I had some leftover ricotta that I used for me salmon on the 4th of July meal, threw it on a bun with a big thick slice of local tomato…..and I am still feeling happy! Good combo.

  • derek

    One of my summer jobs during college was conducting research on tomatoes. These were the thick skinned variety that were harvested by machine. You could bounce them on the ground when they were red! Most of your store bought ketchup and pasta sauce are made with these.

  • Brian Cool

    Mass produced tomatoes have been engineered to also withstand the impact of falling from the conveyor belt to wagon while being harvested. At impact to the bottom of an empty wagon, a tomato reaches a speed of 13 miles per hour. Hence the nickname of gen-mod tomatoes – “the 13 mile an hour tomato”. (I can hear my friend’s saying now “thanks Cliffy” – as in Cliff Claven from Cheers)

  • heirlooms are best 🙂

  • Cherokee Purple, an heirloom variety, exceptional taste and really cool looking purple tomato.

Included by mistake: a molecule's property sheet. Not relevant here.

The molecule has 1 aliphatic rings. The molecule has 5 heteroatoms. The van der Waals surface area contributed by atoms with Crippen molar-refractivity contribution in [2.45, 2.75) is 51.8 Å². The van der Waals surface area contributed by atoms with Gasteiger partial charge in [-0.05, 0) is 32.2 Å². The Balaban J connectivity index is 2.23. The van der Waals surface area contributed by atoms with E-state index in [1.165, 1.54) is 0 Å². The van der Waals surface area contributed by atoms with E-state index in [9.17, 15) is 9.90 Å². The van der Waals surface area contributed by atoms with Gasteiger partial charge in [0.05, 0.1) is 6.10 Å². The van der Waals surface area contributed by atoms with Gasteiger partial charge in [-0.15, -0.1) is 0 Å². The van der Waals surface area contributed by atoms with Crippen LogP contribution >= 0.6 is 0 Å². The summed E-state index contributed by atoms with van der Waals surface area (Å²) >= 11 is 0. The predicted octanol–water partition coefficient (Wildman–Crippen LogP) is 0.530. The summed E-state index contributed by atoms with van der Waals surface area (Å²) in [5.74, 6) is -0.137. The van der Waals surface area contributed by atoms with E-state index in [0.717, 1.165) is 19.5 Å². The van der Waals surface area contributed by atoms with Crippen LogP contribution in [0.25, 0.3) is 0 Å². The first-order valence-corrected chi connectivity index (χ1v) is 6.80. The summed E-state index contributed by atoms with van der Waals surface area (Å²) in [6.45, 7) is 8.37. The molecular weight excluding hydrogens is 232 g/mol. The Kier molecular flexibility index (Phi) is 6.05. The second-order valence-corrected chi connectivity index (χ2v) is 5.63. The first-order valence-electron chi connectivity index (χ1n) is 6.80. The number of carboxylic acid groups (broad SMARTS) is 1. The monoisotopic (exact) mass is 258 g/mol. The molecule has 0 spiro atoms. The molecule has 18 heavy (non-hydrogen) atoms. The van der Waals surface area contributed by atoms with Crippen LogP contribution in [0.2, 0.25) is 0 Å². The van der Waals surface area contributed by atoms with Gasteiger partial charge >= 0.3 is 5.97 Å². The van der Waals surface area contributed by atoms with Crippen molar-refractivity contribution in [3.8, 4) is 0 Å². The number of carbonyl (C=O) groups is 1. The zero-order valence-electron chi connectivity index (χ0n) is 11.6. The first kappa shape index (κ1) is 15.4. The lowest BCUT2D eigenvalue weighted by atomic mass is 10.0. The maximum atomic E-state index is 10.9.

• Wow, I am really encouraged by how many people grow their own and grow heirloom varieties!!!

  • me

    I haven’t had a good tomato since last summer, and yes, I too grow my own, plus belong to a CSA. I just don’t eat or buy commercial tomatoes. They are terrible and I’m trying to eat food when it’s in season.

  • We grow our own, have been doing so organically since the 1970s. There is a definite difference in taste between ours, and store-bought, and especially those served in restaurant.

  • DRT

    Folks, I made burgers (on charcoal) as two very thin patties with cheese on the inside then sealed around, on buns with big thick slices of the good tomatoes, and they are heavenly. The best burgers I ever had. (also put finely chopped onions in the meat) Yes, ummmm, cheese in the middle before grilling…ummmmm.